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(Luke 15:20-24) The Father

(Luke 15:20-24) The Father

by Stephen Davey
Series: Sermons in Luke
Ref: Luke 15:20–24

The prodigal son prepared to return home with the posture of humility but a heart of pride. He concocted a plan to save face, restore his dignity and increase his status. As he journeyed home, he rehearsed exactly what he would say. But when he arrived in town, the prodigal was confounded by a level of grace so unexpected and irresistible, he forgot his plan entirely. God continues to blow people away with His grace and forgiveness in our world today.

Other messages in this series are available here: Lost and Found


The Father

Luke 15:20-24

In the biography of Louie Zamperini entitled Unbroken, Louie recalled major events in his life. He enlisted and served during World War II; his plane crashed, and he landed in the ocean where he and three other survivors drifted for nearly two months, before being picked up by enemy soldiers. He would endure life as a prisoner of war until the war ended.

Earlier in his life, as a young man, he lived in Southern California with his Italian immigrant parents. He developed a reputation for fighting and stealing. He certainly wasn’t interested in his parents’ religion.

One day he became angry with his parents and decided it was time to strike out on his own. His parents pleaded with him to stay, but when he refused, Louie’s mother packed him a sandwich and his father gave him $2, which in that day was a great sacrifice.

He and a friend hopped a train and headed north. But running away wasn’t quite the adventure he thought it would be. They barely escaped the sweltering heat of a box car which had closed and locked on them. At another point in their journey, they were discovered in a train car and forced at gunpoint to jump off the train while it was still moving.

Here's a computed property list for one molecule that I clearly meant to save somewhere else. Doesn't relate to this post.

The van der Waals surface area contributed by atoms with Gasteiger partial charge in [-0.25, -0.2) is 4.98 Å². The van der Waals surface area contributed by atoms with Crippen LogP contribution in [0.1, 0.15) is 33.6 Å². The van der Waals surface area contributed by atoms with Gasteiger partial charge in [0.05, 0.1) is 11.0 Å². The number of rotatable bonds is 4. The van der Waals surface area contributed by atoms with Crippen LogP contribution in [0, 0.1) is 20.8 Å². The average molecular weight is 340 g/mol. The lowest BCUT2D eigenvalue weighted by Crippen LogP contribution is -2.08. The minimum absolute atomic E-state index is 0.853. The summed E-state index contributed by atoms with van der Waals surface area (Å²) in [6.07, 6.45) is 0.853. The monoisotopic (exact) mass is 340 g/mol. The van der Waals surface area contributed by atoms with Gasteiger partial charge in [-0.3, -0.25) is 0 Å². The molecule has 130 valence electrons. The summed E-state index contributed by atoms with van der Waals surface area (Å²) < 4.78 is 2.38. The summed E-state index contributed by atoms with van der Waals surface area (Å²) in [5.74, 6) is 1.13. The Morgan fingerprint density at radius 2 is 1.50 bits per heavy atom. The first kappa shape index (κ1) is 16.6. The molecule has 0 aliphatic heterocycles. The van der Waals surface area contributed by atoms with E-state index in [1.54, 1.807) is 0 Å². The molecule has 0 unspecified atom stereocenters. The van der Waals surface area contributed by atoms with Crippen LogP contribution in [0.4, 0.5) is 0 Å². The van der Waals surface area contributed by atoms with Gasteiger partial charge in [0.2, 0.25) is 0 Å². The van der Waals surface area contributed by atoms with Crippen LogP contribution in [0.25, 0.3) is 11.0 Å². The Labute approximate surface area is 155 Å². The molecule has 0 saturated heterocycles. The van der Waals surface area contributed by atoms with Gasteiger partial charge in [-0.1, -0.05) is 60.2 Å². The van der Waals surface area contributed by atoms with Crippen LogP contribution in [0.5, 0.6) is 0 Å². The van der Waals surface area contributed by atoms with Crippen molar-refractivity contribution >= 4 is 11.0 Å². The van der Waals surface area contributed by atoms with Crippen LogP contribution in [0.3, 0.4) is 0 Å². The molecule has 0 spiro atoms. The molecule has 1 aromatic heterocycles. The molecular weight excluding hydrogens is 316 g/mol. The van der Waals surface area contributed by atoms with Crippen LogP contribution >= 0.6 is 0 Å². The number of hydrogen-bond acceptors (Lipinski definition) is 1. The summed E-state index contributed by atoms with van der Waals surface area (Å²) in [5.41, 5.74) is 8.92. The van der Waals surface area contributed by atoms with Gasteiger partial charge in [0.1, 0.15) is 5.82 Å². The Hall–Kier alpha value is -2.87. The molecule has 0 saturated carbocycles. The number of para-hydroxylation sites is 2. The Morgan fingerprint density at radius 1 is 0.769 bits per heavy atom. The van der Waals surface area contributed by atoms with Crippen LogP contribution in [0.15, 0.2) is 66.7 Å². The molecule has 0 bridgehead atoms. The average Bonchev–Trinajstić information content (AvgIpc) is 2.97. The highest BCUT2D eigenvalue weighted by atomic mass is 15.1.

After a few days, they wound up sitting in a railway yard, bruised, sunburned, tired, filthy, sharing the only thing they had to eat: a can of stolen beans.

At that point, Zamperini says, he “remembered the money in his father’s hand, the hurt and fear in his mother’s eyes—and he got up and headed home.”

Later in life he attended the Los Angeles Crusade and gave his life to Christ. Just a few years ago, The Billy Graham Association released a documentary on his life and testimony, and they called it, Captured by Grace.

Wikipedia: Louie Zamperini

Laura Hillenbrand, Unbroken (Random House, 2010), p. 11

That’s the perfect title to the drama we’ve been watching here in Luke 15. Luke is the only Gospel writer to include what is traditionally called the Parable of the Prodigal Son. William Barclay called it, “the greatest short story of all time.”

William Barclay, The Gospel of Luke (Westminster Press, 1975), p. 204

Now in order to appreciate what the father is about to do, and why, we need to climb back into this documentary. If you’re new to our study in Luke 15, this review will be helpful.

Jesus is teaching the religious leaders the value of a sinner’s life and eternal destiny. He’s also teaching them something they’d never conceive of on their own and that’s the fact that celebration breaks out in heaven whenever a sinner is saved.

Whenever a lost sheep or a lost coin is found, Jesus says here in verse 10:

“I tell you, there is joy before the angels of God over one sinner who repents.” Luke 15:10b

And now the Lord delivers one of the longest, most moving parables of all, about a man who had two sons. And they were both prodigals. One prodigal is about to run away from home and the other prodigal is still living at home.

But the younger of these two grown sons has had enough. He’s tired of waiting for his father to die so he can get his hands on his inheritance.

He’s fed up with the rules, the responsibilities of farm life; most of all, he’s tired of the religion of his Jewish father; he wants nothing to do with the God of Israel.

Adapted from John Philips, Exploring the Gospel of Luke (Kregel, 2005), p. 211

He’s going to run away from it all. The truth is, he’s been a prodigal longer than he’s been a runaway. He’s been making plans for quite some time.

And now, to the shame of his father and his entire community, he cashes out his inheritance, stuffs his money belt full and heads out of town.

He chooses a Gentile region—a place where he doesn’t have to worry about people recognizing him, or being found by a synagogue leader who might know his father.

Jesus doesn’t mention where he lands, the Lord simply calls it a “far country.” That “far country” might’ve been a suggestion that this was far away from God.

Well, wherever he ended up, it was party time! He wasn’t holding back. The Lord called it here in verse 13, reckless living. It’s an expression for drunkenness and immorality.

This was the life he’d been waiting for, he thought he’d found freedom, but the truth was, all of his new friends were already enslaved.